Israelis travel a great deal, and so it is perhaps less of a surprise than one would initially think to learn that both Albania and Serbia have sent large delegations to a major tourism expo in that country.
The 18th edition of the International Mediterranean Tourism Market (IMTM) in Tel Aviv is one of the largest exhibitions of its kind in the Jewish state, and so it presents an obvious choice for two Balkan nations trying to get noticed by a travel-loving community that normally opts to visit further-flung shores.
For most Israelis, Albania as a travel destination is almost as far off the radar as any number of Middle Eastern countries when it comes to thinking about their holidays. With its sizeable Muslim majority, coupled with the fact that there are currently no direct flights between the two nations, it’s not difficult to see why that’s the case. But as the Jerusalem Post reported in a recent article on the exhibition, that could all be about to change.
Shkelgim “Jimmy” Lama, an Albanian tour operator, is a man on a mission. As one of the key members of the Albanian delegation to this year’s IMTM, he’s determined to change the Israeli mindset, although he acknowledges that won’t be an easy task.
For years, as a poor communist backwater ruled under the bizarre cult personality of dictator Enver Hoxha, Albania was the butt of endless jokes, slated for its ‘paranoia-bordering-on-the-deranged’ that it would be invaded by the west, a fear that resulted in the construction of more than 750,000 concrete bunkers across the country in true North Korean style.
Indeed, Albania still does bear the scars of more than 40 years of communist rule. It’s still a comparatively poor country, and much work needs to be done. But it’s also a country that is improving fast, both in its development and its image abroad.
Lama told the Jerusalem Post that while his country might not be popular with the Israelis yet, for the rest of the world, Albania is fast emerging as one of the top Mediterranean destinations. As one of the few exotic places left to explore in Europe, the country has much to offer. Top of the list is the “Albanian Riviera”, with more than 450 km of fantastic beaches, while the historic centers of Berat and Gjirokaster and the famous Durrës Amphitheatre are all listed as UNESCO World Heritage sites.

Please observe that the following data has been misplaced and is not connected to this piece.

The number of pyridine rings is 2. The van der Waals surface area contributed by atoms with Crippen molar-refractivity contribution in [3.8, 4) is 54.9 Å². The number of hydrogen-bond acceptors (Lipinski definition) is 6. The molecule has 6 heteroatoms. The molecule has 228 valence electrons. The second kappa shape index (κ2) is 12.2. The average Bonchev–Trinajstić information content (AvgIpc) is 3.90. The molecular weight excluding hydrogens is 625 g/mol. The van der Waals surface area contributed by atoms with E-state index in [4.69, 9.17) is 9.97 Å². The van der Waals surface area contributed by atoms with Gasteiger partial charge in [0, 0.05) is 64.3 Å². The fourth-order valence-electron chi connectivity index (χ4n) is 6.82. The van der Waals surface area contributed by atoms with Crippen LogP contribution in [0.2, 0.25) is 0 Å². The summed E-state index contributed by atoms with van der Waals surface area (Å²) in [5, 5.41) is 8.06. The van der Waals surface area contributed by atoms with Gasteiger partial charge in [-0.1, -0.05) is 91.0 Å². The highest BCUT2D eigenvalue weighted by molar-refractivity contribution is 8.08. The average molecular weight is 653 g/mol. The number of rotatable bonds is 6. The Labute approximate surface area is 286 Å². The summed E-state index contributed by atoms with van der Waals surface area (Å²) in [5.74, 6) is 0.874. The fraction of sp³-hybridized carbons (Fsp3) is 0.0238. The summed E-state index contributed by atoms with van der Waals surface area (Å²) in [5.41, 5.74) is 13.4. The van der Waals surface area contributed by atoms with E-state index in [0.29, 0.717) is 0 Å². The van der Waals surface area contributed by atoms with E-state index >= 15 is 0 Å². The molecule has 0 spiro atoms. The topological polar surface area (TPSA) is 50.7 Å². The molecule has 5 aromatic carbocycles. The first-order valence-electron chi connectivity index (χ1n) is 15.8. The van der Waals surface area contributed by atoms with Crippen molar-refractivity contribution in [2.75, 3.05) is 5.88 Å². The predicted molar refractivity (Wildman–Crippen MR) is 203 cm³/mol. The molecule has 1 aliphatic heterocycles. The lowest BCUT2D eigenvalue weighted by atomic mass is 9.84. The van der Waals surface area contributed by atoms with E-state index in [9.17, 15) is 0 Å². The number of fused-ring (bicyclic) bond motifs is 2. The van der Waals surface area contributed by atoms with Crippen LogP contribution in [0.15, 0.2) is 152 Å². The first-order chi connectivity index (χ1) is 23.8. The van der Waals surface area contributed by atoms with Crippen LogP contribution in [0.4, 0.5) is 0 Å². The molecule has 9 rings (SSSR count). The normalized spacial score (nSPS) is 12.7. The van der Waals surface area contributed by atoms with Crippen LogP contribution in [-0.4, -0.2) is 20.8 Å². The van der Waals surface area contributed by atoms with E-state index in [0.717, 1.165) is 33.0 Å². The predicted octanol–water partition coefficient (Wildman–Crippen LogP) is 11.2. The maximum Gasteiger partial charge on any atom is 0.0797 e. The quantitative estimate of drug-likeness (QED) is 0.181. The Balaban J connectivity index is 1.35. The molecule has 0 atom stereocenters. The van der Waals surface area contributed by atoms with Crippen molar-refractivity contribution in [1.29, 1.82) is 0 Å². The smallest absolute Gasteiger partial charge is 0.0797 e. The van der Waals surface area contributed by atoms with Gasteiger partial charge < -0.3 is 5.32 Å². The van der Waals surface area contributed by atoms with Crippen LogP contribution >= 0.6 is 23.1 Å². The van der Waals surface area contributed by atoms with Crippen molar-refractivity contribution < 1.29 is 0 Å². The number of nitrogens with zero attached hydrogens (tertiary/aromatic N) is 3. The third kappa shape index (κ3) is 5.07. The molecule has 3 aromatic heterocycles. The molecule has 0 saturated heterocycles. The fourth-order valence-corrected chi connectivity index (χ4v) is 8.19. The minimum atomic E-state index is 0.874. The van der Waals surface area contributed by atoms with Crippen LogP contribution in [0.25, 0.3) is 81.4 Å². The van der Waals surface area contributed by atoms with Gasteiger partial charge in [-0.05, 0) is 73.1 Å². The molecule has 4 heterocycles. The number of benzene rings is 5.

Even the 750,000 concrete bunkers leftover from the Communism days are getting a makeover – several projects are now underway to transform these classic Cold War icons into facilities for tourists, such as hotels, bars and restaurants.
Lama was also eager to point out that Albania was within easy reach of Israelis. Despite there being no direct flights Israel and Albania, the capital Tirana can be reached in under an hour from nearby Athens, which accommodates daily flights to both countries.
Serbia is another country trying to make inroads in Israel. After emerging from its own period of isolation following the deadly Balkan’s Wars of the 1990’s, the country is keen to ingratiate itself with the rest of the world once more, and many see tourism as one of the best ways to do so.
Dejan Veselinov, Director of the Tourist Organization of Belgrade, told the Jerusalem Post that his home city had much to offer young Israeli travelers, hyping it up as a premier “urban vacation” that would make for a perfect extended weekend break.
Twice-weekly flights already connect Tel Aviv with Belgrade, and Veselinov spoke of his hopes that the Serbian capital’s much-vaunted nightlife, its fantastic restaurants and its year-round festivals would hold a magnetic appeal for Israel’s tourists. As a further attraction, Veselinov was also quick to confirm that the beautiful women in the city do indeed outnumber the men.
It remains to be seen if Lama and Veselinov will be successful in their mission to lure Israeli tourists to their home nations, but there is no denying that both Albania and Serbia posses all the right ingredients to entice one of the world’s keenest traveler populations.